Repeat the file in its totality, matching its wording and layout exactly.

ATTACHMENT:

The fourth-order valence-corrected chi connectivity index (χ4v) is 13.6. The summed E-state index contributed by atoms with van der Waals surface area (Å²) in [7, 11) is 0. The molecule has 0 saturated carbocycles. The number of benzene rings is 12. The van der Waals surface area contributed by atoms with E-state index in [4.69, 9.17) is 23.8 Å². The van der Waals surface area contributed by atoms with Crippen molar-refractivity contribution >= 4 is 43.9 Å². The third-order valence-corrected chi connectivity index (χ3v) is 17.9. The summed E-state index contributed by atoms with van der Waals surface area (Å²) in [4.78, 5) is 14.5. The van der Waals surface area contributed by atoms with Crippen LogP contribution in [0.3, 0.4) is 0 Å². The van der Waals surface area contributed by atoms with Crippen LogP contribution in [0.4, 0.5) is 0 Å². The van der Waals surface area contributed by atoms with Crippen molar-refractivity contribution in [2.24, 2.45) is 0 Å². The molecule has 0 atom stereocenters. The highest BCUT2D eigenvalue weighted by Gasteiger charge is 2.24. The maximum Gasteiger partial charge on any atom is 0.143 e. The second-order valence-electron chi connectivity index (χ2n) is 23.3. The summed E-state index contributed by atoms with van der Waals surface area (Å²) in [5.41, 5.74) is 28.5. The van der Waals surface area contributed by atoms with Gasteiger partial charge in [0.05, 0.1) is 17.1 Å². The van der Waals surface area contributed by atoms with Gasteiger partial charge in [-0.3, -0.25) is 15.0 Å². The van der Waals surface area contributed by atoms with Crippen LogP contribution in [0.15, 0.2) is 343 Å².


The fourth-order valence-corrected chi connectivity index (χ4v) is 13.6. The summed E-state index contributed by atoms with van der Waals surface area (Å²) in [7, 11) is 0. The molecule has 0 saturated carbocycles. The number of benzene rings is 12. The van der Waals surface area contributed by atoms with E-state index in [4.69, 9.17) is 23.8 Å². The van der Waals surface area contributed by atoms with Crippen molar-refractivity contribution >= 4 is 43.9 Å². The third-order valence-corrected chi connectivity index (χ3v) is 17.9. The summed E-state index contributed by atoms with van der Waals surface area (Å²) in [4.78, 5) is 14.5. The van der Waals surface area contributed by atoms with Crippen LogP contribution in [0.3, 0.4) is 0 Å². The van der Waals surface area contributed by atoms with Crippen LogP contribution in [0.4, 0.5) is 0 Å². The van der Waals surface area contributed by atoms with Crippen molar-refractivity contribution in [2.24, 2.45) is 0 Å². The molecule has 0 atom stereocenters. The highest BCUT2D eigenvalue weighted by Gasteiger charge is 2.24. The maximum Gasteiger partial charge on any atom is 0.143 e. The second-order valence-electron chi connectivity index (χ2n) is 23.3. The summed E-state index contributed by atoms with van der Waals surface area (Å²) in [5.41, 5.74) is 28.5. The van der Waals surface area contributed by atoms with Gasteiger partial charge in [0.05, 0.1) is 17.1 Å². The van der Waals surface area contributed by atoms with Gasteiger partial charge in [-0.3, -0.25) is 15.0 Å². The van der Waals surface area contributed by atoms with Crippen LogP contribution in [0.15, 0.2) is 343 Å².